"Does Jazz Put the Sin in SyncopationÓ (section 4, "Its EffectÓ) by Anne Shaw Faulkner
Jazz originally was the accompaniment of the voodoo dancer, stimulating the half-crazed barbarian to the vilest deeds. The weird chant, accompanied by the syncopated rhythm of the voodoo invokers, has also been employed by other barbaric people to stimulate brutality and sensuality. That it has a demoralizing effect upon the human brain has been demonstrated by many scientists.
There is always a revolutionary period of the breaking down of old conventions and customs which follows after every great war; and this rebellion against existing conditions is to be noticed in all life to-day. Unrest, the desire to break the shackles of old ideas and forms are abroad. So it is no wonder that young people should have become so imbued with this spirit that they should express it in every phase of their daily lives. The question is whether this tendency should be demonstrated in jazz-that expression of protest against law and order, that bolshevik element of license striving for expression in music.
The human organism responds to musical vibrations. This fact is universally recognized. What instincts then are aroused by jazz? Certainly not deeds of valor or martial courage, for all marches and patriotic hymns are of regular rhythm and simple harmony; decidedly not contentment or serenity, for the songs of home and the love of native land are all of the simplest melody and harmony with noticeably regular rhythm. Jazz disorganizes all regular laws and order; it stimulates to extreme deeds, to a breaking away from all rules and conventions; it is harmful and dangerous, and its influence is wholly bad.
A number of scientific men who have been working on experiments in musico-therapy with the insane, declare that while regular rhythms and simple tones produce a quieting effect on the brain of even a violent patient, the effect of jazz on the normal brain produces an atrophied condition on the brain cells of conception, until very frequently those under the demoralizing influence of the persistent use of syncopation, combined with inharmonic partial tones, are actually incapable of distinguishing between good and evil, right and wrong.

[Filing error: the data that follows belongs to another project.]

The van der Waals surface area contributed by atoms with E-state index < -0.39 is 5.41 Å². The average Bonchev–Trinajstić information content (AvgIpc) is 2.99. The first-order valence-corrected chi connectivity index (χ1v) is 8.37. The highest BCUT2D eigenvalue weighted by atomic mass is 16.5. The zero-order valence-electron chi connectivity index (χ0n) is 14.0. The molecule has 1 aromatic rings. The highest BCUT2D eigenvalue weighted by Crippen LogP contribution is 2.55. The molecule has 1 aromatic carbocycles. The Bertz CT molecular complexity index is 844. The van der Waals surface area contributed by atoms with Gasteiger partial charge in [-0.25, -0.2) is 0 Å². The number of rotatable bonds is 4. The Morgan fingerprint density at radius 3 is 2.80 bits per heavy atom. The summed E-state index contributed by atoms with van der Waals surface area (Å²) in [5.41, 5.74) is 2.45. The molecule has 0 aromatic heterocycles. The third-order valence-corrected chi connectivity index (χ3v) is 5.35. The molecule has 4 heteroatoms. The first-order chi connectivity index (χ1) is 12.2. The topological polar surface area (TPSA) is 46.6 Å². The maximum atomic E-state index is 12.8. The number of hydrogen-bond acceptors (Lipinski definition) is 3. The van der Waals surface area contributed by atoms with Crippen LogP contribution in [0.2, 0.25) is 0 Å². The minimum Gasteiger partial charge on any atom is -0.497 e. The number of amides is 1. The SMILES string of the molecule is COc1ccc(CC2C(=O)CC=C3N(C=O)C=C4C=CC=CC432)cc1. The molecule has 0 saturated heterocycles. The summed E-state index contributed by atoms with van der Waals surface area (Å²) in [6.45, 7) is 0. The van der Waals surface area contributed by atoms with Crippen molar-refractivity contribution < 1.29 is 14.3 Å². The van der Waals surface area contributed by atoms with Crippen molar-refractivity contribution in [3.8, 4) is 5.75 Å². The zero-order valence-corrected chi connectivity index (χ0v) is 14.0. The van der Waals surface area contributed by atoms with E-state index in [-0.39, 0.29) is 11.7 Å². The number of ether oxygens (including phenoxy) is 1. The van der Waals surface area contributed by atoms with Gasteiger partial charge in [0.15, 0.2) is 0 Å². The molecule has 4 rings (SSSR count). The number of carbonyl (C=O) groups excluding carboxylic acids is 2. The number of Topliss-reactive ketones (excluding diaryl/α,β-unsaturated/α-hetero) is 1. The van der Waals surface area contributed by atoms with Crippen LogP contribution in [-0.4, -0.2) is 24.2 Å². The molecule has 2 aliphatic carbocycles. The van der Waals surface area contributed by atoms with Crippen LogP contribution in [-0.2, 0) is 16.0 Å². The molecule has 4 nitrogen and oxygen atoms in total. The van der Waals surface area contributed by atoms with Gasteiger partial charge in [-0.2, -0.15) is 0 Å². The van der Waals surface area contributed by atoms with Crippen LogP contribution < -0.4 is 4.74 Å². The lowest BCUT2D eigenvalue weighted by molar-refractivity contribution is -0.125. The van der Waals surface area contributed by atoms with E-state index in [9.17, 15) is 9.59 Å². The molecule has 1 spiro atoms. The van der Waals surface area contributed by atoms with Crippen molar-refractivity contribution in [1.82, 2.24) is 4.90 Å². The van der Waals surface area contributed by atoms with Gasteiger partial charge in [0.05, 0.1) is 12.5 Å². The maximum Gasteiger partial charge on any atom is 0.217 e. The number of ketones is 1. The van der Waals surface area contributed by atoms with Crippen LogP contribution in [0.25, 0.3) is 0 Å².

Dancing to Mozart minuets, Strauss waltzes and Sousa two-steps certainly never led to the corset-check room, which now holds sway in hotels, clubs and dance halls. Never would one of the biggest fraternities of a great college then have thought it necessary to print on the cards of invitation to the "Junior Prom" that "a corset check room will be provided." Nor would the girl who wore corsets in those days have been dubbed "old ironsides" and left a disconsolate wallflower in a corner of the ballroom. Now boys and girls of good families brazenly frequent the lowest dives in order to learn new dance steps. Now many jazz dances have words accompanying them which would then never have been allowed to go through the mail. Such music has become an influence for evil.
Last winter, at one of the biggest high schools in one of our largest cities, a survey was made of the popular songs of the day by the music supervisor, who suggested that a community sing be held for one assembly each week. He requested the students to bring all the popular songs to school that a choice might be made of what to sing. At the end of two weeks he had in his office over two thousand "best sellers." He asked the student body to appoint from among themselves a committee of six to choose the songs to be sung at the assembly. This committee, after going through the two thousand songs, chose forty as being "fit for boys and girls to sing together." With this evil influence surrounding our coming generation, it is not to be wondered at that degeneracy should be developing so rapidly in America.
In a recent letter to the author, Dr. Henry van Dyke says of jazz, "As I understand it, it is not music at all. It is merely an irritation of the nerves of hearing, a sensual teasing of the strings of physical passion. Its fault lies not in syncopation, for that is a legitimate device when sparingly used. But 'jazz' is an unmitigated cacophony, a combination of disagreeable sounds in complicated discords, a willful ugliness and a deliberate vulgarity." Never in the history of America have we more needed the help and inspiration which good music can and does give. The music department of the General Federation of Women's Clubs has taken for its motto: "To Make Good Music Popular, and Popular Music Good." Let us carry out this motto in every home in America firmly, steadfastly, determinedly, until all the music in our land becomes an influence for good.